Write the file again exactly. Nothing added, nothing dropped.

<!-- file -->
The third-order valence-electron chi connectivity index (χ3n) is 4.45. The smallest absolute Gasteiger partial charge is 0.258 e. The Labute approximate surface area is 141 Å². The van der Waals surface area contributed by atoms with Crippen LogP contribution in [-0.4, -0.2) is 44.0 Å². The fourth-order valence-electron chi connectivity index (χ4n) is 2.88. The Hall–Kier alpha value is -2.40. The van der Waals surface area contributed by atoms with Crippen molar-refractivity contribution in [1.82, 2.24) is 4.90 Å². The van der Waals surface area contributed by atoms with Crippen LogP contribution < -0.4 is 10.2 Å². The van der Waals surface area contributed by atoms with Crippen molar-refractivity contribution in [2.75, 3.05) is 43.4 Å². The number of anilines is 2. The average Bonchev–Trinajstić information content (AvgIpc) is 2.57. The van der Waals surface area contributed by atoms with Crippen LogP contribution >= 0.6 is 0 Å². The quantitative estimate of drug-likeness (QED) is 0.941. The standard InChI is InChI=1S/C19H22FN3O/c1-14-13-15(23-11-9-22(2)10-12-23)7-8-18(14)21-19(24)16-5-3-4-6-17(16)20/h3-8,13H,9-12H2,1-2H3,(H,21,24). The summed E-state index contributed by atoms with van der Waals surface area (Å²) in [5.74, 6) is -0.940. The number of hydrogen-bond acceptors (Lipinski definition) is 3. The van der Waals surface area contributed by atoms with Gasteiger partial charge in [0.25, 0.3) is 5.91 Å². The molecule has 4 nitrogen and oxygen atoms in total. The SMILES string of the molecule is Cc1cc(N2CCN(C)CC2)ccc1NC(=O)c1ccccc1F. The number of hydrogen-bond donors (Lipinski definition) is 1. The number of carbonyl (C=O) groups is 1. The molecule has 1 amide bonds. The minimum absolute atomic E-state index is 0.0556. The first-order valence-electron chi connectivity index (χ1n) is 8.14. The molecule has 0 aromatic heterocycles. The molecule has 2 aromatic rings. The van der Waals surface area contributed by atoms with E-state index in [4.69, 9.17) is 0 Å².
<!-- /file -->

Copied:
The third-order valence-electron chi connectivity index (χ3n) is 4.45. The smallest absolute Gasteiger partial charge is 0.258 e. The Labute approximate surface area is 141 Å². The van der Waals surface area contributed by atoms with Crippen LogP contribution in [-0.4, -0.2) is 44.0 Å². The fourth-order valence-electron chi connectivity index (χ4n) is 2.88. The Hall–Kier alpha value is -2.40. The van der Waals surface area contributed by atoms with Crippen molar-refractivity contribution in [1.82, 2.24) is 4.90 Å². The van der Waals surface area contributed by atoms with Crippen LogP contribution < -0.4 is 10.2 Å². The van der Waals surface area contributed by atoms with Crippen molar-refractivity contribution in [2.75, 3.05) is 43.4 Å². The number of anilines is 2. The average Bonchev–Trinajstić information content (AvgIpc) is 2.57. The van der Waals surface area contributed by atoms with Crippen LogP contribution >= 0.6 is 0 Å². The quantitative estimate of drug-likeness (QED) is 0.941. The standard InChI is InChI=1S/C19H22FN3O/c1-14-13-15(23-11-9-22(2)10-12-23)7-8-18(14)21-19(24)16-5-3-4-6-17(16)20/h3-8,13H,9-12H2,1-2H3,(H,21,24). The summed E-state index contributed by atoms with van der Waals surface area (Å²) in [5.74, 6) is -0.940. The number of hydrogen-bond acceptors (Lipinski definition) is 3. The van der Waals surface area contributed by atoms with Gasteiger partial charge in [0.25, 0.3) is 5.91 Å². The molecule has 4 nitrogen and oxygen atoms in total. The SMILES string of the molecule is Cc1cc(N2CCN(C)CC2)ccc1NC(=O)c1ccccc1F. The number of hydrogen-bond donors (Lipinski definition) is 1. The number of carbonyl (C=O) groups is 1. The molecule has 1 amide bonds. The minimum absolute atomic E-state index is 0.0556. The first-order valence-electron chi connectivity index (χ1n) is 8.14. The molecule has 0 aromatic heterocycles. The molecule has 2 aromatic rings. The van der Waals surface area contributed by atoms with E-state index in [4.69, 9.17) is 0 Å².